Steven Furtick is the founding pastor of Elevation Church, a megachurch in Charlotte, North Carolina. Elevation Church is one of the fastest-growing churches in the United States, and Furtick is one of the most popular and influential pastors in the country.
In 2013, Furtick began building a 16,000-square-foot mansion in Waxhaw, North Carolina. The house is located on a 19-acre property and includes five bedrooms, seven bathrooms, a basement, an attic, a garage, and a porch.
The construction of Furtick’s house was met with controversy. Some people criticized Furtick for living in such a large and expensive home, while others defended his right to do so.
This blog post will examine the controversy surrounding Steven Furtick’s house. We will look at the arguments for and against Furtick’s decision to build such a large and expensive home, and we will also consider the implications of his decision for the church and for society as a whole.
Arguments for Furtick’s decision:
- Furtick is a successful pastor and businessman. Elevation Church is one of the largest and most successful churches in the United States, and Furtick has written several bestselling books. He is also a popular speaker and evangelist.
- Furtick is not using church funds to pay for his house. He is using his personal income to pay for the house, which he has earned from his books, speaking engagements, and other business ventures.
- Furtick has the right to live in whatever kind of house he wants. He has worked hard for his money, and he is free to spend it as he sees fit.
- Furtick’s house is a blessing to his family and to the community. The house is a place where Furtick and his family can relax and spend time together. It is also a place where Furtick can host events for church members and community leaders.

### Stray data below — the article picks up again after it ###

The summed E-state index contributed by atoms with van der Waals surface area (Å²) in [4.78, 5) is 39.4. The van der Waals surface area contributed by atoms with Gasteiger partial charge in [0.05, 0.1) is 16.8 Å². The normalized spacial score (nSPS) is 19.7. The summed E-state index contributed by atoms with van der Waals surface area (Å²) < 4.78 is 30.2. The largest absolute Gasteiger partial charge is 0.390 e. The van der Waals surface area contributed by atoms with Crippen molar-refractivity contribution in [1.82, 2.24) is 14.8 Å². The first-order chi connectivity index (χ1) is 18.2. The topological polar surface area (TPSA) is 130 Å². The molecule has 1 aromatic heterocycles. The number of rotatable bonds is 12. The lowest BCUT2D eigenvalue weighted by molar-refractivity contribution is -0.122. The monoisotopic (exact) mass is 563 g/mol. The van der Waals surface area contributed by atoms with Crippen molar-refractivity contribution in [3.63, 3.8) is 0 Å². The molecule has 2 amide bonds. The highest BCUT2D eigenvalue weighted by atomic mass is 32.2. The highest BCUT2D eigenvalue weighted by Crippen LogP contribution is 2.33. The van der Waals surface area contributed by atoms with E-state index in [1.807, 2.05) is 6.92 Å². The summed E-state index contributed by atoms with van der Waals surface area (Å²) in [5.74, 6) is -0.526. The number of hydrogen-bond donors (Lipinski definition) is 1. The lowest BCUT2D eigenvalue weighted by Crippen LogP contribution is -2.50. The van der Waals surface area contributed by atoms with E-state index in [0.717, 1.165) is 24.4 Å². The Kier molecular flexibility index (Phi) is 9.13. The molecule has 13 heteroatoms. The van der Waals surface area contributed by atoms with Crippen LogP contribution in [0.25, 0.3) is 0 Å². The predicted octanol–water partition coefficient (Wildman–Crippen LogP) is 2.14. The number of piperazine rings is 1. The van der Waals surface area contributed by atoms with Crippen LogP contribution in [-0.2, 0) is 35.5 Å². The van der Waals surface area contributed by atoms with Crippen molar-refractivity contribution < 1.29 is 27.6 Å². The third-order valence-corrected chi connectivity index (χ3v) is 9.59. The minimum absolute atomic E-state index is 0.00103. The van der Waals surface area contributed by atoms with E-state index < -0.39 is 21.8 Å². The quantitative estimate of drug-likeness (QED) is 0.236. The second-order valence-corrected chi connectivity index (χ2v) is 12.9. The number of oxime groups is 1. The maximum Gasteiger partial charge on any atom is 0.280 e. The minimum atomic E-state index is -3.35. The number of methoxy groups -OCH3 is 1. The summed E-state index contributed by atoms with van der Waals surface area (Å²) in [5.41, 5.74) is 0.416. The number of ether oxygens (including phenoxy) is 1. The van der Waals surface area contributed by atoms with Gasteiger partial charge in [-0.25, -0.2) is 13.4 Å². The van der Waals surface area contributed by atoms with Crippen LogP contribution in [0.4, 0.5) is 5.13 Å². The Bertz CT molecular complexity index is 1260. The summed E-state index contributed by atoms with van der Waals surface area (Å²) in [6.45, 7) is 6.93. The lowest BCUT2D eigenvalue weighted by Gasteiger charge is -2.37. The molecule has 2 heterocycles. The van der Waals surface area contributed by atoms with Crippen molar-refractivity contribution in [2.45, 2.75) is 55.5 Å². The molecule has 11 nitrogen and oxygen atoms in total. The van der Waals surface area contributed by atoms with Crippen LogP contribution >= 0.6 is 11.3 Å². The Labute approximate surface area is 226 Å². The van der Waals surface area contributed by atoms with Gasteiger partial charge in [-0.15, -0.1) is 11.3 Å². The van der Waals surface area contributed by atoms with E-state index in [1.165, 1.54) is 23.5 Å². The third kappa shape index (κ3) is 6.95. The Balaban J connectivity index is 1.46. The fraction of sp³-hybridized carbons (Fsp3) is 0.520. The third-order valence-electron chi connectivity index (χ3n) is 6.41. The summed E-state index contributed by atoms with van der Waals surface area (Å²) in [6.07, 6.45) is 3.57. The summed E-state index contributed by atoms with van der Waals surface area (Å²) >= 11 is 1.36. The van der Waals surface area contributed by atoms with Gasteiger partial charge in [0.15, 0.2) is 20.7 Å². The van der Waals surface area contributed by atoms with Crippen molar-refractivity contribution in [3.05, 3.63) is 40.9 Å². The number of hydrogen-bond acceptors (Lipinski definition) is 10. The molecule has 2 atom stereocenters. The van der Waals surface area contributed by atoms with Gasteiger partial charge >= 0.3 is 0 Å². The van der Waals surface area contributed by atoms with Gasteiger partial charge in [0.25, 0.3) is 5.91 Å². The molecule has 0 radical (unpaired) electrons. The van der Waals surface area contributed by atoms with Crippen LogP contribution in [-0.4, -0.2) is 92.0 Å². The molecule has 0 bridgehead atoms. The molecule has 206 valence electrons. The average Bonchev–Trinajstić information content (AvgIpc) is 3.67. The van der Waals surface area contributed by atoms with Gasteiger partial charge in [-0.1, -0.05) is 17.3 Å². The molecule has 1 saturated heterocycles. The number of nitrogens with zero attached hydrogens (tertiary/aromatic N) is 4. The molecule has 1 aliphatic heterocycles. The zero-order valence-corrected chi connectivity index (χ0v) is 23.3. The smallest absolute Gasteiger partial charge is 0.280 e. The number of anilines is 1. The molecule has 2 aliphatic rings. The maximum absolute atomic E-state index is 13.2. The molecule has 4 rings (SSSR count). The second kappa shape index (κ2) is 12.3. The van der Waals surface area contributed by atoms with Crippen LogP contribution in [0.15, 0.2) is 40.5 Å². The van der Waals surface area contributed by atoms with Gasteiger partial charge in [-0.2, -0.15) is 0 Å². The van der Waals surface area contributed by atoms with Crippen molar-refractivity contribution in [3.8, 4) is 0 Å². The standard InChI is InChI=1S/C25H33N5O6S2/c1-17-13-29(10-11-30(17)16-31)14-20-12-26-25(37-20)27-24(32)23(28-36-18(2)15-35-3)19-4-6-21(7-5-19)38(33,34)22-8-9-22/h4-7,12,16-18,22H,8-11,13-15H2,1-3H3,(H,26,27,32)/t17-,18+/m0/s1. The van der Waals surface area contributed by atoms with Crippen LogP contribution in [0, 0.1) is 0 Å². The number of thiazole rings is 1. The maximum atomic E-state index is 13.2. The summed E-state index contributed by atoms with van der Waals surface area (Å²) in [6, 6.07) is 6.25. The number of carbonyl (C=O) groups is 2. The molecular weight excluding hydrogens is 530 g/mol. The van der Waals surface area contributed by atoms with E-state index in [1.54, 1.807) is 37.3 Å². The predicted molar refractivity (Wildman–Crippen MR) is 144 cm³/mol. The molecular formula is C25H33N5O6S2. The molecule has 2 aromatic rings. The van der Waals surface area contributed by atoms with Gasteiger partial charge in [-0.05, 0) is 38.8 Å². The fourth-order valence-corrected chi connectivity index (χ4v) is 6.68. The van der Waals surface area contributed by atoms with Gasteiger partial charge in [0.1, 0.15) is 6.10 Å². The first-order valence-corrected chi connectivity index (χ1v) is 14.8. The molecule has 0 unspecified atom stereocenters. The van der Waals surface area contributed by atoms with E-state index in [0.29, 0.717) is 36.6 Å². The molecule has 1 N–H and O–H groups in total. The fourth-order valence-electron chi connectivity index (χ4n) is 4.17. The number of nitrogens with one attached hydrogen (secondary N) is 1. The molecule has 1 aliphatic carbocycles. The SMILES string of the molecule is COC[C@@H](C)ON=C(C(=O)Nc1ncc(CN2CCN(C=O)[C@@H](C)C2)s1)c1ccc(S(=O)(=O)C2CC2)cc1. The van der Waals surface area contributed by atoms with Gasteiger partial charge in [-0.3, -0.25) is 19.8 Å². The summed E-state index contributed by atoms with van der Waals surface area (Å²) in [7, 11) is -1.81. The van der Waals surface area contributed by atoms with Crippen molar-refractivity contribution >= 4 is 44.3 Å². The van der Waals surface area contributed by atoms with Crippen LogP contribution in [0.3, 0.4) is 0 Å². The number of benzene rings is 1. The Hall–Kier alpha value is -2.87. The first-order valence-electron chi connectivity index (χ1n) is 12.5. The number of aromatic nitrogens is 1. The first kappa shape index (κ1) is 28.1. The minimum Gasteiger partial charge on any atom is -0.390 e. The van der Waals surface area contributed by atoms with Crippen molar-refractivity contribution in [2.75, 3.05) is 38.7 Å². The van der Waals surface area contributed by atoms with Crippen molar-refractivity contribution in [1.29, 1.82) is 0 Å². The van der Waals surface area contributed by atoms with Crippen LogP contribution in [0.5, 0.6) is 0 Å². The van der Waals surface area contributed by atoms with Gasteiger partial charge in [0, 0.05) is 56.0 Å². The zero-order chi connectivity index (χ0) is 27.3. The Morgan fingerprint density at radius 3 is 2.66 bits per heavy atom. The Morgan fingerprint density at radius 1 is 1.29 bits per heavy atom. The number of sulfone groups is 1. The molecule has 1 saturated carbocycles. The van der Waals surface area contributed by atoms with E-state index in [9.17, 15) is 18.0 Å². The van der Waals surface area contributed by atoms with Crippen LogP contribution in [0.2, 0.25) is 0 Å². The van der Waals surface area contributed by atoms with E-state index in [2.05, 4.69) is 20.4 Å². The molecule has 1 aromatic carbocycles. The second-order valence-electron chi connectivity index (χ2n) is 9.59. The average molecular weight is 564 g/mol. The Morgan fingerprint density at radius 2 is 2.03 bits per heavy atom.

Arguments against Furtick’s decision:
- Furtick’s house is too large and expensive. It is difficult to justify living in such a large and expensive home, especially when there are so many people in the world who are struggling to make ends meet.
- Furtick’s house sets a bad example for other pastors and church leaders. It sends the message that it is okay for pastors to live a lavish lifestyle, even if it means using church funds to do so.
- Furtick’s house undermines the credibility of the church. The church is supposed to be a place where people can come to learn about Jesus Christ and to receive spiritual help. However, when pastors are living in luxury homes, it can make it difficult for people to take the church seriously.
- Furtick’s house is a distraction from the mission of the church. The church is supposed to be focused on helping people and making a difference in the world. However, when pastors are more focused on building their own personal empires, it can take away from the mission of the church.
Implications for the church and for society:
- The controversy surrounding Furtick’s house has damaged the reputation of the church. Many people are now questioning the motives of pastors and church leaders. This could make it more difficult for churches to reach people with the gospel.
- The controversy surrounding Furtick’s house has also raised questions about the role of money in the church. Some people are now wondering whether churches are more focused on making money than they are on helping people. This could lead to a decline in church attendance and giving.
- The controversy surrounding Furtick’s house has also highlighted the growing inequality between the rich and the poor in the United States. It is difficult to justify pastors living in luxury homes, while so many people are struggling to make ends meet. This inequality could lead to social unrest and instability.
The controversy surrounding Steven Furtick’s house is a complex one. There are valid arguments on both sides of the issue.
Ultimately, it is up to each individual to decide whether or not they believe that Furtick’s decision to build such a large and expensive home was justified. However, it is important to be aware of the arguments for and against Furtick’s decision, as well as the implications of his decision for the church and for society as a whole.